An intensive course compresses all the material and hours of a full-length course into a week, with the unrealistic expectation that you will be ready to take the GMAT upon course completion. As with a weekend course, we believe that this compressed timeframe is detrimental to the learning process. You need lots of practice over an extended period of time to reinforce the concepts discussed in class. Although an intensive course provides time for practice, you will probably be too burned out from class lectures to focus optimally on practice problems and tests. Furthermore, you cannot effectively learn so much material over a short span of time. We would suggest an intensive course only for advanced students in very intense (80+ hours per week) jobs, such as investment banking or management consulting, who can study for the GMAT only during a one week vacation from work.

On-Demand Course

Online on-demand courses offer pre-recorded video lessons and/or text lessons that cover GMAT concepts in a comprehensive manner. On-demand courses do not have live classes taught by an instructor at a set schedule, however. As a result, on-demand courses can be significantly less expensive and are often offered as a monthly subscription. You work through on-demand lessons anytime at your convenience. If you choose this option, choose a course that offers either text lessons or physical course books, because you cannot master the GMAT simply by watching pre-recorded videos.

Consider whether the instructor interactivity inherent in a full-length course is worth the extra cost. A highly-skilled GMAT instructor can elaborate on concepts and provide alternate explanations to help you fully understand the concepts. Furthermore, you can ask questions and solicit feedback from your instructor. Online on-demand courses are a good option for students who cannot commit to a fixed class schedule and who have sufficient self-discipline and focus to study effectively on their own.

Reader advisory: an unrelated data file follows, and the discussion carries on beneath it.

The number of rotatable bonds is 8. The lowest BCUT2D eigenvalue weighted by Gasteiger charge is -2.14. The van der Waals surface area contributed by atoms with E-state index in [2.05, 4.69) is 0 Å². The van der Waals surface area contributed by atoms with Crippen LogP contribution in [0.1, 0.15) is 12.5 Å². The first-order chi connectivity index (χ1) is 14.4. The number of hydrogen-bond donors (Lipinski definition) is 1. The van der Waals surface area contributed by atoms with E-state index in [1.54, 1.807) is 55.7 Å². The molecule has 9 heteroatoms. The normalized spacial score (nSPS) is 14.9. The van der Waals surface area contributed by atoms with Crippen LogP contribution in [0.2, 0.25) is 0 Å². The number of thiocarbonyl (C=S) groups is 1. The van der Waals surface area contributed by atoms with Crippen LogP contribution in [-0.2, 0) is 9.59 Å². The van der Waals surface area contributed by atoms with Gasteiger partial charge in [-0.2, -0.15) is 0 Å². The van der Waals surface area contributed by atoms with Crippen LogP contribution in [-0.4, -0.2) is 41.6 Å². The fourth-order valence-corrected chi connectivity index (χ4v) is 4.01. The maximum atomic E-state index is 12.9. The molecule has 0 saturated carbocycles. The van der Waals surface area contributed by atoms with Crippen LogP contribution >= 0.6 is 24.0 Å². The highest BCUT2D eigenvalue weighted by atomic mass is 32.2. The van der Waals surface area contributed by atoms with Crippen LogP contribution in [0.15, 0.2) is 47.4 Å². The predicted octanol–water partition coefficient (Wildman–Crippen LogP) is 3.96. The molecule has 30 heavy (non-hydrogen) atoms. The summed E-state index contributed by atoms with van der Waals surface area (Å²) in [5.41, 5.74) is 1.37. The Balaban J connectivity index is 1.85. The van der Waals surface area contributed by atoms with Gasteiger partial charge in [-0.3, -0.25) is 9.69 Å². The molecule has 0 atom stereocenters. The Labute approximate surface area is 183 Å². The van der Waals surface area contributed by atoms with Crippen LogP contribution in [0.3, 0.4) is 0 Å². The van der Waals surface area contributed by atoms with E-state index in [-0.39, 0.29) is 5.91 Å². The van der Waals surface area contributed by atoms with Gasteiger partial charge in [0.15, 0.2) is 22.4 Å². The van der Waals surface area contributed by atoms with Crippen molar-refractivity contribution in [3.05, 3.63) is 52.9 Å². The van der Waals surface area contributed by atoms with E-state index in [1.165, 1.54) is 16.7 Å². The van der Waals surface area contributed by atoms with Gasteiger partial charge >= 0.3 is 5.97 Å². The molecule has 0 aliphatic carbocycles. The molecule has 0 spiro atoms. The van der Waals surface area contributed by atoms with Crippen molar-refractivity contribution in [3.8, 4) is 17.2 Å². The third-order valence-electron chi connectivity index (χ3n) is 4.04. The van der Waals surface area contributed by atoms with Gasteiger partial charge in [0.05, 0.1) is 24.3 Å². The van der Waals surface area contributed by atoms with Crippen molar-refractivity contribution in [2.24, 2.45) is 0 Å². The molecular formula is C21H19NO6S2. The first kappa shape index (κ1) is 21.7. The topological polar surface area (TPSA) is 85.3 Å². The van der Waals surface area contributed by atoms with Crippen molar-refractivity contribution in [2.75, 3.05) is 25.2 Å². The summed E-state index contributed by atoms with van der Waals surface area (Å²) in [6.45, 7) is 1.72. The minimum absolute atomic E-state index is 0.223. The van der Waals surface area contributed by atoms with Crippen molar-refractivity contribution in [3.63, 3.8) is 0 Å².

Online Study Tools

Online tools can be relatively inexpensive compared with other preparation options, but do not provide a complete preparation solution. These tools typically consist of online practice questions and/or content videos, but lack the comprehensive structure and lessons that other preparation options offer. Furthermore, online study tools do not provide written materials from which to study. Nonetheless, online study tools can be a good supplement to other preparation options. There are many different offerings available, most with a limited free trial. Quality can vary significantly, so evaluate these options carefully.